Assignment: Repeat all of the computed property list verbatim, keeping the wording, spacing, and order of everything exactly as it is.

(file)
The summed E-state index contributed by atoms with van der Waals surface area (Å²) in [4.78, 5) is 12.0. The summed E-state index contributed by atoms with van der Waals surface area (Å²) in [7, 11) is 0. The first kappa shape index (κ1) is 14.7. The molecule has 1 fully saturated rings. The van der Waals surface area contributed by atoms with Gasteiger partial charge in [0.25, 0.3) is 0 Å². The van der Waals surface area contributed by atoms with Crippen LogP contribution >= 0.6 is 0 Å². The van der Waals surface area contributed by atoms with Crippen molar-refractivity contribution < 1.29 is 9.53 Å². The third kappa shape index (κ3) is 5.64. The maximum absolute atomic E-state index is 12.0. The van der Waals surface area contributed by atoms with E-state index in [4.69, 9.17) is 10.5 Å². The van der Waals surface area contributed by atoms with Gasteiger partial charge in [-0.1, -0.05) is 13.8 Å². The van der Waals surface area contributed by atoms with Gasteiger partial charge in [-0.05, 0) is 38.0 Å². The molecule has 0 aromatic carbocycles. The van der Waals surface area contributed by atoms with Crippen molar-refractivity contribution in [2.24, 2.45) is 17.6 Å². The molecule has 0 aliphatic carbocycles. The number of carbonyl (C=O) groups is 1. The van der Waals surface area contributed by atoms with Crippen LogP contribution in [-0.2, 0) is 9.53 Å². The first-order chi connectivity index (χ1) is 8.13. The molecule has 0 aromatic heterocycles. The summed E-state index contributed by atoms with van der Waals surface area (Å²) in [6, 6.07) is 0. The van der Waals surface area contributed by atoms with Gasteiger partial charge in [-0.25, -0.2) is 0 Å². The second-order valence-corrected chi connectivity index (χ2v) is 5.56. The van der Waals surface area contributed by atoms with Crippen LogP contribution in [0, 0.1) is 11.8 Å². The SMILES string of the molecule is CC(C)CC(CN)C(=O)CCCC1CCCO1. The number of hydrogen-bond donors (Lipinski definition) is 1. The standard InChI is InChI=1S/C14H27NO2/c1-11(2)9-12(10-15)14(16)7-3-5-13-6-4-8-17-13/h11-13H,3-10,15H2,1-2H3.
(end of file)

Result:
The summed E-state index contributed by atoms with van der Waals surface area (Å²) in [4.78, 5) is 12.0. The summed E-state index contributed by atoms with van der Waals surface area (Å²) in [7, 11) is 0. The first kappa shape index (κ1) is 14.7. The molecule has 1 fully saturated rings. The van der Waals surface area contributed by atoms with Gasteiger partial charge in [0.25, 0.3) is 0 Å². The van der Waals surface area contributed by atoms with Crippen LogP contribution >= 0.6 is 0 Å². The van der Waals surface area contributed by atoms with Crippen molar-refractivity contribution < 1.29 is 9.53 Å². The third kappa shape index (κ3) is 5.64. The maximum absolute atomic E-state index is 12.0. The van der Waals surface area contributed by atoms with E-state index in [4.69, 9.17) is 10.5 Å². The van der Waals surface area contributed by atoms with Gasteiger partial charge in [-0.1, -0.05) is 13.8 Å². The van der Waals surface area contributed by atoms with Gasteiger partial charge in [-0.05, 0) is 38.0 Å². The molecule has 0 aromatic carbocycles. The van der Waals surface area contributed by atoms with Crippen molar-refractivity contribution in [2.24, 2.45) is 17.6 Å². The molecule has 0 aliphatic carbocycles. The number of carbonyl (C=O) groups is 1. The van der Waals surface area contributed by atoms with Crippen LogP contribution in [-0.2, 0) is 9.53 Å². The first-order chi connectivity index (χ1) is 8.13. The molecule has 0 aromatic heterocycles. The summed E-state index contributed by atoms with van der Waals surface area (Å²) in [6, 6.07) is 0. The van der Waals surface area contributed by atoms with Gasteiger partial charge in [-0.25, -0.2) is 0 Å². The second-order valence-corrected chi connectivity index (χ2v) is 5.56. The van der Waals surface area contributed by atoms with Crippen LogP contribution in [0, 0.1) is 11.8 Å². The SMILES string of the molecule is CC(C)CC(CN)C(=O)CCCC1CCCO1. The number of hydrogen-bond donors (Lipinski definition) is 1. The standard InChI is InChI=1S/C14H27NO2/c1-11(2)9-12(10-15)14(16)7-3-5-13-6-4-8-17-13/h11-13H,3-10,15H2,1-2H3.